THE NOCTAMBULANT Reveal “Blackened Swords Of Satan” Lyric Video

18 early 2000s melodic punk & hardcore albums that
are still essential today – This edition of ‘In Defense of the Genre’ looks at 18 early 2000s punk albums that were too gritty for the bubblegum pop punk TRL was playing but too tuneful for the depths of the hardcore undergroun…

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Published at Mon, 08 Feb 2021 23:54:44 +0000

Interview – MORTAL TERROR – Teutonic thrash metal par

Interview with teutonic thrash metal band from Germany – MORTAL TERROR.

Answered Dirk Wieland, thank you!

Translated Duzl, thank you!
Recenze/review – MORTAL TERROR – Bite of the Underdog (2020):
Ave MORTAL TERROR! Greetings to the German underground. I hope you are doing well in these difficult times. Do you also miss playing in clubs? Or are they open at your place? It does not look very promising in the Czech Republic. Last year you released the album “Bite of the Underdog”. How do you feel about it and how did its release affect the COVID 19 pandemic?
Hey Jakub, thank you very much for your support and doing this Interview with us. Yes, times are really strange but all in all we’re fine and hope (just like everybody else) things will get better in the near future. We have nearly no concerts in Germany since March 2020 except some single events in summer under special Covid safety precautions. We’ve played our last show in December 2019 with M.O.D. in our hometown Kassel. The Clubs and Venues in our home area are also closed since March. The recording sessions for our new album took place in 2019 (before the pandemic) and when it all started we were in the Mixing Process. Of course it’s (especially for an underground band like us) difficult to release a new album without the chance to play a single show to support it, but when all was done and it became quite clear that no ending of the pandemic was in sight, we just thought “fuck it” – we’ve done a really good record, let’s just release it and see what happens.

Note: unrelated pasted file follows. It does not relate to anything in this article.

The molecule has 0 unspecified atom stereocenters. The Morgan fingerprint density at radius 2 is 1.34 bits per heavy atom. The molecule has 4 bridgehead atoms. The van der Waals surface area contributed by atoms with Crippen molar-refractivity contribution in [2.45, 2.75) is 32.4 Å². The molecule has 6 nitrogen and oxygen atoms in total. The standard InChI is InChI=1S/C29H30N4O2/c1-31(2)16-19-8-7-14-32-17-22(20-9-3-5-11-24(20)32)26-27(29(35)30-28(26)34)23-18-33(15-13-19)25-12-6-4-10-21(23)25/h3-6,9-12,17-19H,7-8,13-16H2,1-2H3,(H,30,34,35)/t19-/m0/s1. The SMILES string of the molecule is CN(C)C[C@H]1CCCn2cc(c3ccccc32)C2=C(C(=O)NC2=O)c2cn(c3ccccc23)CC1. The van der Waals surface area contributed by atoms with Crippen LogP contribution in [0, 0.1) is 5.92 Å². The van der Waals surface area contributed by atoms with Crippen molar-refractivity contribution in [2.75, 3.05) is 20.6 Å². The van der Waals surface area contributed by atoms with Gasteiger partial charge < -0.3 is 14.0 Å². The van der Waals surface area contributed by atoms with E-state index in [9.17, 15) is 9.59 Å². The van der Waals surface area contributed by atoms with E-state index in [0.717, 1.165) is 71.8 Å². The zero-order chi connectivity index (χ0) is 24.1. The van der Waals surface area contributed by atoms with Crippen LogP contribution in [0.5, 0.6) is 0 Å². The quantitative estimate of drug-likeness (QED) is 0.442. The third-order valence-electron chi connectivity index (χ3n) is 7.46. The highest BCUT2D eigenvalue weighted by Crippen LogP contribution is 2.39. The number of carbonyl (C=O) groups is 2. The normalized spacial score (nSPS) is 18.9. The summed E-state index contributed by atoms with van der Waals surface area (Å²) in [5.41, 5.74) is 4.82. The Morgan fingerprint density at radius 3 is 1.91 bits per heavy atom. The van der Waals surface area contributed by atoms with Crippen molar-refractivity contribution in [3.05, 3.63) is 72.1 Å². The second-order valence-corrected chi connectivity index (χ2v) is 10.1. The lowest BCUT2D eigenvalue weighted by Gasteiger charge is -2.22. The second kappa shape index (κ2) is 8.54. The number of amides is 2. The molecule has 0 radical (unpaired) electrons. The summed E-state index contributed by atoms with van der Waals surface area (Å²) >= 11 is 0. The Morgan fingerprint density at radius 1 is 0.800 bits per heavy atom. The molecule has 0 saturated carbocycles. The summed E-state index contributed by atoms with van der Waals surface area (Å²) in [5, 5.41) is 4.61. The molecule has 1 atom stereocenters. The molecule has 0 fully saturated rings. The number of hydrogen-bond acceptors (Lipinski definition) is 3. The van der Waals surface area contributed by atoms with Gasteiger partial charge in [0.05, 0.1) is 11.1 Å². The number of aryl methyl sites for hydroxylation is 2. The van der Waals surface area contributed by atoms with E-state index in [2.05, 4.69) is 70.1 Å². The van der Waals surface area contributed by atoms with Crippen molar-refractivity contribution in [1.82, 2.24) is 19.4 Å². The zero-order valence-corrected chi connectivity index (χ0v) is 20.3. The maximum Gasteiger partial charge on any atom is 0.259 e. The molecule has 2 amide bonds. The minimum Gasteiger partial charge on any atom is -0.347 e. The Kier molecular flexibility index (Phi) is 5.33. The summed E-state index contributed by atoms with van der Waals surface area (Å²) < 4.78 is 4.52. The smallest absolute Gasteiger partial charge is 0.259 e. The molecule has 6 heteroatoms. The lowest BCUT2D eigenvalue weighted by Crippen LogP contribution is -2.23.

I first heard “Bite of the Underdog” somewhere on the Internet and at first I thought it is some record from the eighties. I looked more closely and I say, look, MORTAL TERROR have a new record. The sound is really mouldy and dusty like an old coffin. Where and how did you record the album and who is behind the great sound? How did you achieve it? Analogously?
We’ve done it all by ourselves. Our bass player Gerret, who has always been interested in recording techniques and learned a lot by himself had a little studio called “Krachgarten” some years ago, where he did a lot of recordings for regional bands. Although he did not had the time to continue with the studio at some point and had to close it, he still continues to do our own recordings and he is (so to say) our producer. We did our last 4 albums that way and I think the experiences of the former recordings helped a lot because we had a very clear picture how the record should sound and what we wanted to improve this time. All in all we wanted a powerful sound which should on the other hand differ from the clean and lifeless “plastic”-sound many records have nowadays. Let’s say we wanted to capture the energy of our live performances as good as possible. We used digital recording techniques but avoided triggers, amp simulators, copying and pasting and all that shit to capture as good and natural as possible how we really sound as a band.
But it’s not just about the sound, I really like the “old motif” on the cover. Who is its author and why such a horror theme? I admit that at first sight I also thought it was a reissue from the eighties:)). Really amazing!
I’ve had written a new song and when thinking about the lyrics somehow the title “Bite of the Underdog” came to my mind. Having this in mind I thought it might as well be a cool title for our new album and also had within seconds a rough idea for the possible cover scene.
My girlfriend has played Roller Derby for some years (if you don’t know it, I absolutely recommend it – its a really tough and awesome action sport originated in the USA first as an all female sport). One of her team mates, Hell D., is a student in arts and she did all the flyers, logos and merch designs for the Roller Derby Team and we always loved what she created. So we asked her, if she would like to do our cover artwork and she agreed. We then talked about the Ideas we had so far and the atmosphere we had in mind for the artwork and what can I say? She’s such a cool guy and it was so much fun working with her. We really love the results and think she did an outstanding job.